Monza 4, Milan 2: Comedy of Errors

Humor is a great coping mechanism in the face of tragedy, and apparently, our team believes this as well. From Pioli's squad rotation that went one rotation too many, to the defensive errors of a young player just coming back from injury, to a player wanting in on Milan's red hot red card action this season, the tragedy turned farcical. All of which were impacted by a freak accident involving two Monza players as well as a freakishly long stoppage in play to treat them. And, despite Pioli doing well to compensate for and correct the errors, as well as some killer instincts that got Milan back into the game, a couple of heartbreaking late goals turned this match into a travesty as Monza finally got a 4-2 win over Milan. Some people are angry, that is their choice, but if you step back and look at how absurd the events of this match were, you could also choose to laugh at the actual comedy of errors.

Giroud is all of us after this one.

Things were going so well for Milan, with a nine game unbeaten streak in the league. So that is when we know as fans that we should worry most, and perhaps I was not worried enough going into this match. When I saw Pioli's lineups, though, I definitely did worry. He started: Maignan; Florenzi, Thiaw, Gabbia, Theo Hernández; Bennacer, Adli; Chukwueze, Loftus-Cheek, Okafor; Jović. We have seen time and time again that we need at least one of our top quality players at each position – defense, midfield, and attack – to control matches and get results. So in that lineup, we have Theo, Bennacer, but we are missing either Leão or Giroud up front. Even adding Pulisic or Reijnders would have helped so much.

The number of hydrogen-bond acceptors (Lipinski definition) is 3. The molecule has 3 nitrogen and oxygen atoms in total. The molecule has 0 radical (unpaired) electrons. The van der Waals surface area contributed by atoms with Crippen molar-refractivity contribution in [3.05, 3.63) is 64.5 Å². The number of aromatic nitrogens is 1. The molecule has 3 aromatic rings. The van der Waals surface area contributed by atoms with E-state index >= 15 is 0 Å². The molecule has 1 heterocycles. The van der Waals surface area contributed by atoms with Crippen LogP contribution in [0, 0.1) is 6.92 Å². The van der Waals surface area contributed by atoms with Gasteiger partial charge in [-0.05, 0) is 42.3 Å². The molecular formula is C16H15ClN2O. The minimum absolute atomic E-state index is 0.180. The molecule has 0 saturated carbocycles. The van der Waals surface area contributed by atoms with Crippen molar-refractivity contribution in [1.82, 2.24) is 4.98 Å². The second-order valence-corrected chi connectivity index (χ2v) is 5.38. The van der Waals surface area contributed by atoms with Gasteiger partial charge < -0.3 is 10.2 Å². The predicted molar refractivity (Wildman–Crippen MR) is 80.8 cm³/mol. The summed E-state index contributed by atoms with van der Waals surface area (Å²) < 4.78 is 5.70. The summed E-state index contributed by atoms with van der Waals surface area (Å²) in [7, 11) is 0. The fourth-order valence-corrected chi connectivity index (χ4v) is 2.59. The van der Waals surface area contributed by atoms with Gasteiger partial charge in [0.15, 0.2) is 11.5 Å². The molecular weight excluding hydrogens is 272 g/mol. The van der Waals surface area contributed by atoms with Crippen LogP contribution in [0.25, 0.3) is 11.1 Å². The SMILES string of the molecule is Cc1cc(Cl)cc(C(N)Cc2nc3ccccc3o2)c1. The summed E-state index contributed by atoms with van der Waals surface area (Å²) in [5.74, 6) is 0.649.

Part tragedy, part comedian, part manager.

I understand that we just played on Thursday, the players need to be rested. And after the match, Pioli talked about Rafa Leão starting from the bench because of a potential calf issue that we saw on Thursday, and Pulisic not being fit, either. Then he promptly subbed them both on at halftime when things were going south. So why not start them, get control of the match, and sub them off? Same amount of minutes. But having experienced players on to start the match means you are less likely to lose control of the match in the first place, and there are fewer chances for errors. This is something Pioli has never learned. He just changed one too many players in this lineup, and like an ice skater who rotates just a little too much, he fell. We fell.

Milan were not great for the first 36 minutes, but were not horrible, either. Considering who was on the pitch, with Chukwueze having just returned fro AFCON where his biggest contributions was carrying a giant speaker out of the tunnel for Nigeria, it was not surprising that he struggled to connect with teammates he had not played with in two months. Gabbia took a knock in a collision with Bennacer, but was still pretty solid, and there were a few chances created, but Di Gregorio was up to the task. Monza's best chance was from Đurić in the 31st, a header that kissed the outside of the crossbar.

The leadership that was needed from the first minute didn't come on until much later.

The gamechanger was in the 36th, when Di Gregorio came out for a ball and collided with Theo Hernández and Andrea Carboni. Theo managed to avoid any apparent damage, but the two Monza players's heads collided, causing bleeding, and, in Di Gregorio's case, perhaps worse. Particularly because the goalkeeper was involved, play stopped for a very long seven minutes while the medical team tried to patch up both players. The delay impacted Milan more, as icing our players for that long clearly affected both our rhythm and our focus. On the contrary, losing their goalkeeper to injury seemed to give Monza a cause to play for.